Lake rides can be a breakthrough opportunity for snowmobilers
Feb 10, 2014
You may be tired of the ice and cold this winter, but snowmobilers are taking advantage of the conditions to ride and enjoy this season's snowy splendor. Trails are the most popular choice for snowmobilers, but some seek out lakes and other open spaces. Even though lakes appear to be flat, wide open areas free of obstructions, they have a unique set of challenges that could lead to serious injury. Grinnell Mutual recommends using good judgment in choosing where to ride your snowmobile.
The safest snowmobiling rule is never to cross a frozen body of water on your machine. If you choose to ride your snowmobile on a lake, don't trust the judgment of other snowmobilers. The Minnesota Department of Natural Resources recommends checking with a local resort or bait shop about ice conditions or checking the ice yourself with an ice auger or chisel. Ice depth should be a minimum of five inches for snowmobiles.
Even on thick ice, operating a snowmobile a lake raises concerns for Laurie Cisewski, claims adjuster with Grinnell Mutual Reinsurance Company.
"Longer days and warm air temperatures may melt snow, creating water currents in lakes, streams, rivers, and ponds that can affect the thickness and strength of ice," said Cisewski. "In addition, snow cover can act as a blanket, which prevents thick, strong ice from forming and may mask deteriorating ice. There's always a possibility of going through and drowning."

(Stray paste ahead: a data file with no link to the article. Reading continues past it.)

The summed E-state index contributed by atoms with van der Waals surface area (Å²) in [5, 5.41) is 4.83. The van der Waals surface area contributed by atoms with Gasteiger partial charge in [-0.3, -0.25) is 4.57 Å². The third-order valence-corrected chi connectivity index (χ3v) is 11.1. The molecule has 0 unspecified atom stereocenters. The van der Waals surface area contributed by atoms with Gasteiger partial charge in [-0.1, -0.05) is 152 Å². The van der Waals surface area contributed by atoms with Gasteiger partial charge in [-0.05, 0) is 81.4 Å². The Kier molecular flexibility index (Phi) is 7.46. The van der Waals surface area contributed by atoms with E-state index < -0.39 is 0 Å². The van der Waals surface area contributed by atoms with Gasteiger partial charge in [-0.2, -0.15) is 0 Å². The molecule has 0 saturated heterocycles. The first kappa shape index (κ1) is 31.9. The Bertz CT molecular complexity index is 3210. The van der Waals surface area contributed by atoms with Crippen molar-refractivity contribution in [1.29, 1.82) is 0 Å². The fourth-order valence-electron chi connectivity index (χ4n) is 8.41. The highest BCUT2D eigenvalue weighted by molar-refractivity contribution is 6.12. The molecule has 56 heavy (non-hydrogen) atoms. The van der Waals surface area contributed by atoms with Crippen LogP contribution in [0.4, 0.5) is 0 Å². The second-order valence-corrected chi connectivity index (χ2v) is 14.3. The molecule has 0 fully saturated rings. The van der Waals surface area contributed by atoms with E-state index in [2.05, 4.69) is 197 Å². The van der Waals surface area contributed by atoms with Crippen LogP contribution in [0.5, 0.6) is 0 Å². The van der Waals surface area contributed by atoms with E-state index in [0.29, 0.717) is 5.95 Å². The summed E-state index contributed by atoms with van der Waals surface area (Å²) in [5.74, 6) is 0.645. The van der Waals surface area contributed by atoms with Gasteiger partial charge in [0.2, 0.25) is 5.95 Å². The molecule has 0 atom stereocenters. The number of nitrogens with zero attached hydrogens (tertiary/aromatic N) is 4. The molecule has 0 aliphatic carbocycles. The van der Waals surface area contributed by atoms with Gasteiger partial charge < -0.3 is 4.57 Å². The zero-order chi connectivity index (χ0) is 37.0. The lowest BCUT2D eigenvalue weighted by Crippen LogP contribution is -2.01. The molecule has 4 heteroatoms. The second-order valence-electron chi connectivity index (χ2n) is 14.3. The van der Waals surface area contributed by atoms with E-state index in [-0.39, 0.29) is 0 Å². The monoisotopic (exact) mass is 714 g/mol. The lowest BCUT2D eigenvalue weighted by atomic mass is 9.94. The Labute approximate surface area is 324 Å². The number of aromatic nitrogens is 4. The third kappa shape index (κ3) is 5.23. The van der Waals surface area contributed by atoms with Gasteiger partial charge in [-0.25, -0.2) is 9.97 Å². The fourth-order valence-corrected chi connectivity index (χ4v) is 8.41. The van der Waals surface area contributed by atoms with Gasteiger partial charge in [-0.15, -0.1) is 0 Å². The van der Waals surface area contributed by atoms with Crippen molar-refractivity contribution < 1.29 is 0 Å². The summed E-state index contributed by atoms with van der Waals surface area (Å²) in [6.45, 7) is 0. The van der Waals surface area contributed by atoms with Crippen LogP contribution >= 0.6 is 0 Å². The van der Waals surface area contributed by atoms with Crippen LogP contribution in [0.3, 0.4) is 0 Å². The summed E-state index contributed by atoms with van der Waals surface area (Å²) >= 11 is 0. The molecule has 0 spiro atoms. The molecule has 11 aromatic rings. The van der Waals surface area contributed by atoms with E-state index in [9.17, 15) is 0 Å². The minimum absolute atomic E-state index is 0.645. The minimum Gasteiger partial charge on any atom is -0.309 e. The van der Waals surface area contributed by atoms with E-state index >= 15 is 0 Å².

What to do if you break the ice
If you do break through, try to remain calm and follow these tips from the Minnesota Department of Natural Resources.
- Turn in the water towards the direction you came from. That is probably the strongest ice.
- Pull yourself out. Using ice picks, stab the ice, kick vigorously with your feet, and pull yourself onto the surface by sliding forward on the ice.
- Roll away from the area of weak ice. Rolling on the ice will distribute your weight to help avoid breaking through again.
- Get warm. Go to a heated shelter or vehicle, change into dry clothing, and warm yourself with non-alcoholic, non-caffeinated drinks.
Open spaces create unique challenges
On a frozen lake the threat of a collision comes from any direction.
"If you can ride and turn in any direction so can other riders," said Cisewski. 'In addition, you have far less traction for starting, turning and stopping on ice than on snow."
The Minnesota Department of Natural Resources recommends that you don't overdrive your snowmobile's headlight. Even at speeds as low as 30 miles per hour, it can take a much longer distance to stop on ice than your headlight shines. By the time you come upon an ice fishing house or a hole in the ice, it may be too late to avoid an accident.
"For the most enjoyable ride, have the right safety gear, clothing, limit your alcohol consumption, and ride at a safe distance," said Cisewski.